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Explores the field of underwater archaeology and research methods. Readings include ethnographies, life histories, and fiction. Medical systems studied cross-culturally to understand how environmental, biological, social, and cultural factors affect disease and health. Origin, evolution and decline of the first high civilizations in Europe, namely the Minoans on the island of Crete and the Mycenaeans in Greece.
Course follows the African archaeological record from earliest evidence for human behavior through beginnings of state society. Covers a broad range of topics exploring hunting through time, from the prehistoric to the present. The development of complex cultures from village farming societies in various regions of the Old and New Worlds. This course investigates the collapse of past societies. Topics include shipwrecks, submerged terrestrial sites, the use of scuba diving, robots, and sonar in excavation and survey, and the history and development of the discipline. Debates within anthropology and within specific cultures over maleness and femaleness. The cultural dynamics of traditional practitioners and rituals within the health care system. Stone Age background and Early Bronze Age seafaring in the Cycladic Islands; Late Bronze Age society, economy, and religion; art and architecture of the Minoan and Mycenaean palaces; Linear A and B tablets; Mycenaean collapse and the beginning of the Iron Age; Homer's Iliad, archaeology and the Trojan War.
Formerly ANTH 3307; credit will not be granted for both ANTH 2307 and ANTH 3307. Topics include fieldwork, cross-cultural analysis, applied anthropology, and global perspectives on political, economic, and social institutions. This evidence ranges from entire landscapes to small objects. Prerequisite: Membership in the Honors College or permission of instructor. May be offered on campus or as a field course or study abroad course. This course will demonstrate that a strong adherence to scientific investigation can uncover facts about prehistory that are as interesting as the myths. Prerequisite: ANTH 2339 or permission of instructor. Offered as BIOL 3307 and ANTH 3307; credit will only be granted in one department.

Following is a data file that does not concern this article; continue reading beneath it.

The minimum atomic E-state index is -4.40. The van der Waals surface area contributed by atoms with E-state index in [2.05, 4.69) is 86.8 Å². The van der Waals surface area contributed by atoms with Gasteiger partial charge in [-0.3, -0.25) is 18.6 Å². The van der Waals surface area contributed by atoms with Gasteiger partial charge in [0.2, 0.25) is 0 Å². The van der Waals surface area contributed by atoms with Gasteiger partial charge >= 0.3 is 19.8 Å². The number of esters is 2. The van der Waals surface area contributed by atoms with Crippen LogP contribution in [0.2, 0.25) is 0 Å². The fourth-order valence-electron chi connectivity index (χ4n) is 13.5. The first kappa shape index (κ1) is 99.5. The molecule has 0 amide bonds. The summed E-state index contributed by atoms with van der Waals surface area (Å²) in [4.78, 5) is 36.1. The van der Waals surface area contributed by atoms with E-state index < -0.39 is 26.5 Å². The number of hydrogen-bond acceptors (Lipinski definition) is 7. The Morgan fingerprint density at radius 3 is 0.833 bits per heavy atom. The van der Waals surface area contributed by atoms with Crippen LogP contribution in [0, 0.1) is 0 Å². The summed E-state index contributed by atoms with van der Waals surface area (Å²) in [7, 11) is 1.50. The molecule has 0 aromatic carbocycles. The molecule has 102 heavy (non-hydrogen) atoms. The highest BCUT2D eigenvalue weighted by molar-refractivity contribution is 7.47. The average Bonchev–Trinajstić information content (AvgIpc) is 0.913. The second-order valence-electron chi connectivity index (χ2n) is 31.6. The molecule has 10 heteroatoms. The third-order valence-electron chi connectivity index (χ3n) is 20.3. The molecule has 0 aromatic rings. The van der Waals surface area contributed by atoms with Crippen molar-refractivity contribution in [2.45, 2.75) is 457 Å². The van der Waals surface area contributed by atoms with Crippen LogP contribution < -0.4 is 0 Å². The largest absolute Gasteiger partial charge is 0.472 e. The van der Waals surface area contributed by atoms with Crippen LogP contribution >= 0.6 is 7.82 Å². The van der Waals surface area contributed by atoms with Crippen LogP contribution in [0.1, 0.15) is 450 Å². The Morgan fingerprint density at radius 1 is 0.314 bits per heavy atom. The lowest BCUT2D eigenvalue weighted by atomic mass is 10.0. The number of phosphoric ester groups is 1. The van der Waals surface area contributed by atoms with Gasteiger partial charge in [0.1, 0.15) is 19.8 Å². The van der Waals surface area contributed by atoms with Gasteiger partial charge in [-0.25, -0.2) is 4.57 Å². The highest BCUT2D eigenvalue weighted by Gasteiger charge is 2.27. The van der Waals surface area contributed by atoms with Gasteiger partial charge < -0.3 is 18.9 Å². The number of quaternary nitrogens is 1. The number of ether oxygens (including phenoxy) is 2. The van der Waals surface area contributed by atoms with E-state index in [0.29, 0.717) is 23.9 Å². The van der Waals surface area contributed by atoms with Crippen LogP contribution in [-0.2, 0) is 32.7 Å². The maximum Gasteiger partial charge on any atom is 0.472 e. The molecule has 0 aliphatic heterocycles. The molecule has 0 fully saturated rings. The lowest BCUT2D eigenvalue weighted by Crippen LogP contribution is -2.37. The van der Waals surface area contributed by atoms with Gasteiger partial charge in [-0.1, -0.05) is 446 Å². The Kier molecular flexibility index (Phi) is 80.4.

Genetics, living and fossil nonhuman primates, the human skeleton, the fossil record of human evolution, modern human variation and biological adaptation. Examines systems of social organization and cultural meaning in contemporary human societies. (TCCN = ANTH 2302) Archaeology is the study of the human past through physical evidence and material remains. Writing-intensive course including group and individual projects and oral presentations. Topics include identity, heritage, commoditization, historical and cultural representation, and authenticity. Through the close examination of case studies we will dispel archaeological myths and mysteries which are often depicted as fantastic or cult archaeology. This course satisfies the requirements for UNIV 1101. This course satisfies the requirements for UNIV 1101. Topics include diet/paleodiets, sleep habits, infectious diseases, the developmental origins of health and disease, mental health, women's health and reproduction, and aging/senescence, among others.
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Offered as BIOL 4316 and ANTH 4315; credit will be granted only in one department. Intensive examination of an important problem in anthropological research selected by the instructor. May be repeated for credit with departmental permission.